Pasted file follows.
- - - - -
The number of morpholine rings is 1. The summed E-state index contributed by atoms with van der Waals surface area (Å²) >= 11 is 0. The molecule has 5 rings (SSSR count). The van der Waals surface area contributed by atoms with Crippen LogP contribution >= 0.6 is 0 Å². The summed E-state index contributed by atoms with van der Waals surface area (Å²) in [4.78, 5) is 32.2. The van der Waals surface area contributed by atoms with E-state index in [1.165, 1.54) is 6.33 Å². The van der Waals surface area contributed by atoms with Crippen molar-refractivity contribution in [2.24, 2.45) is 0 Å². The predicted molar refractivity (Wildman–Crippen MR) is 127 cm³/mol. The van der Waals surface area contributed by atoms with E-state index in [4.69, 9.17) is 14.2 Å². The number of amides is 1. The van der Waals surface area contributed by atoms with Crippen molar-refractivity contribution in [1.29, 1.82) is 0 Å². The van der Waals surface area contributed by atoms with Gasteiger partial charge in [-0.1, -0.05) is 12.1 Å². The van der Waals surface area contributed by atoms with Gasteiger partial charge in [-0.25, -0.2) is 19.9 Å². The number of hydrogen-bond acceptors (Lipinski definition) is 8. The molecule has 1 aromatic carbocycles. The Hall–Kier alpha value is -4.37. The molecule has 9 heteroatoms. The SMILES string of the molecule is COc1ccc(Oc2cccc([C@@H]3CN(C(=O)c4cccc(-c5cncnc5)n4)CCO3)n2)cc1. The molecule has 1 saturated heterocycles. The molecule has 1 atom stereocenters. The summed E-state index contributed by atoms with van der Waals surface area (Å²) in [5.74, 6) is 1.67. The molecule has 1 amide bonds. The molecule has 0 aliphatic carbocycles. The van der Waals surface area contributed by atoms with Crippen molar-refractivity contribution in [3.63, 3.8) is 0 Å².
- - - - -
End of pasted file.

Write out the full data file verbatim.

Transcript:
The number of morpholine rings is 1. The summed E-state index contributed by atoms with van der Waals surface area (Å²) >= 11 is 0. The molecule has 5 rings (SSSR count). The van der Waals surface area contributed by atoms with Crippen LogP contribution >= 0.6 is 0 Å². The summed E-state index contributed by atoms with van der Waals surface area (Å²) in [4.78, 5) is 32.2. The van der Waals surface area contributed by atoms with E-state index in [1.165, 1.54) is 6.33 Å². The van der Waals surface area contributed by atoms with Crippen molar-refractivity contribution in [2.24, 2.45) is 0 Å². The predicted molar refractivity (Wildman–Crippen MR) is 127 cm³/mol. The van der Waals surface area contributed by atoms with E-state index in [4.69, 9.17) is 14.2 Å². The number of amides is 1. The van der Waals surface area contributed by atoms with Crippen molar-refractivity contribution in [1.29, 1.82) is 0 Å². The van der Waals surface area contributed by atoms with Gasteiger partial charge in [-0.1, -0.05) is 12.1 Å². The van der Waals surface area contributed by atoms with Gasteiger partial charge in [-0.25, -0.2) is 19.9 Å². The number of hydrogen-bond acceptors (Lipinski definition) is 8. The molecule has 1 aromatic carbocycles. The Hall–Kier alpha value is -4.37. The molecule has 9 heteroatoms. The SMILES string of the molecule is COc1ccc(Oc2cccc([C@@H]3CN(C(=O)c4cccc(-c5cncnc5)n4)CCO3)n2)cc1. The molecule has 1 saturated heterocycles. The molecule has 1 atom stereocenters. The summed E-state index contributed by atoms with van der Waals surface area (Å²) in [5.74, 6) is 1.67. The molecule has 1 amide bonds. The molecule has 0 aliphatic carbocycles. The van der Waals surface area contributed by atoms with Crippen molar-refractivity contribution in [3.63, 3.8) is 0 Å².